I wrote a review of the entire release here, and in it I said that “Lake Tahoe” is a tale of a legendary ghost in the frigid waters of this Sierran feature. We discover that the ghost is a woman in Victorian dress who rises up from the waters to call her dog, Snowflake. With this, we understand this is how she died: out in the snow, looking for her dog… but then accidentally plunging into the half frozen water of the lake. Kate tells us that the dog is old and frail now, but drifts off to sleep to dream of running on a long beach. This is clearly the dog’s death as we are now present for the reunion of woman and dog. This section of the song, and what the video is based on, is absolutely heartbreakingly, agonizingly beautiful to me.
Like every song on "50 Words," this song speaks of enduring unconditional love (and especially in this case, the miraculous unconditional love between pets and humans), of pining, of trying to connect, of saving someone in peril. The woman is trying to save her dog but ends up being the one in peril. The music, which features male sopranos in tight, operatic harmony along with Kate’s now-slightly lower voice, shifts and swells within this piece: ghost story, love story--and the woman does end up saving her dog. I weep nearly every time I hear this song, particularly the part where she shows her dog around the new house.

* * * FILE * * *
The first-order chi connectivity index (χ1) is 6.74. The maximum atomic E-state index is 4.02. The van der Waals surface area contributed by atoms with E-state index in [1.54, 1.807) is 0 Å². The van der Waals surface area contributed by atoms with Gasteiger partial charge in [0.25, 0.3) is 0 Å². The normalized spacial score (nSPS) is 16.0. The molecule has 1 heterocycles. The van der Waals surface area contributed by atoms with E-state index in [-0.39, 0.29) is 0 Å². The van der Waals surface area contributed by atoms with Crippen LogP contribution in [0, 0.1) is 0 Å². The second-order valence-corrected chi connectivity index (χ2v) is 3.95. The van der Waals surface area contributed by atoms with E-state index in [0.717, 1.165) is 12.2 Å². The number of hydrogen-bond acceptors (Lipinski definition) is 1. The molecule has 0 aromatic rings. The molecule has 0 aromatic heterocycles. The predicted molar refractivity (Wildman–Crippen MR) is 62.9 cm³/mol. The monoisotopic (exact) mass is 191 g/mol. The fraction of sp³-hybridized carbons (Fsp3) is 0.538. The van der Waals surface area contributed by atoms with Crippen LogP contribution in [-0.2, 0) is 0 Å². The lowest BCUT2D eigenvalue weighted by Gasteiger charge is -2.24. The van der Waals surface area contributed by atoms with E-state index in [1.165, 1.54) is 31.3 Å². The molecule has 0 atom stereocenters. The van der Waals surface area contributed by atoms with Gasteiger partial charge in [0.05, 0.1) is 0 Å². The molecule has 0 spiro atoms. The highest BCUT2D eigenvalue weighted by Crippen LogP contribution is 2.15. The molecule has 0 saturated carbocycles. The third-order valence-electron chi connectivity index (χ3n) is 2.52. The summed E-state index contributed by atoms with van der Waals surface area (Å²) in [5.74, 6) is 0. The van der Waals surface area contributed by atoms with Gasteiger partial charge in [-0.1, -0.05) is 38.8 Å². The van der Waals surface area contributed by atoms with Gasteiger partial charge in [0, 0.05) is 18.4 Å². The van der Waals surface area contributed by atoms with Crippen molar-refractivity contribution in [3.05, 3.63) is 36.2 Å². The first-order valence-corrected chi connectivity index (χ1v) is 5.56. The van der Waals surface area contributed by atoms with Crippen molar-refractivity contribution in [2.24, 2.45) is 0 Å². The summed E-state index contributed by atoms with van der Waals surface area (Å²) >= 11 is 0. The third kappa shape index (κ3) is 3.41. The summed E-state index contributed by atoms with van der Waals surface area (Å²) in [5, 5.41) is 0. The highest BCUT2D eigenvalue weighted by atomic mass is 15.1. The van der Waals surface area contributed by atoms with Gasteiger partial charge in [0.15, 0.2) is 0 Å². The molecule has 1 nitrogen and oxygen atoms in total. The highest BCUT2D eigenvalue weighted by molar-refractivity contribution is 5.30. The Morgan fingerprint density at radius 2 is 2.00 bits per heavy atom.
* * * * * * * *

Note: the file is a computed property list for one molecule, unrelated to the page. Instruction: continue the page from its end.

"Her old dog is sleeping
His legs are frail now
But when he dreams,
Along long beaches and sticky fields
Through the Spooky Wood looking for her
The beds are made. The table is laid
The door is open - someone is calling: It's a woman
'Here boy, here boy! You've come home!
I've got an old bone and a biscuit and so much love
Miss me? Did you miss me?
Here's the kitchen - There's your basket
Here's the hall - That's where you wait for me
Here's the bedroom - You're not allowed in there
Here's my lap - That's where you rest your head
Here boy, oh you're a good boy
You've come home
You've come home.'"
Kate Bush is magic. Kate Bush taught me how to fly.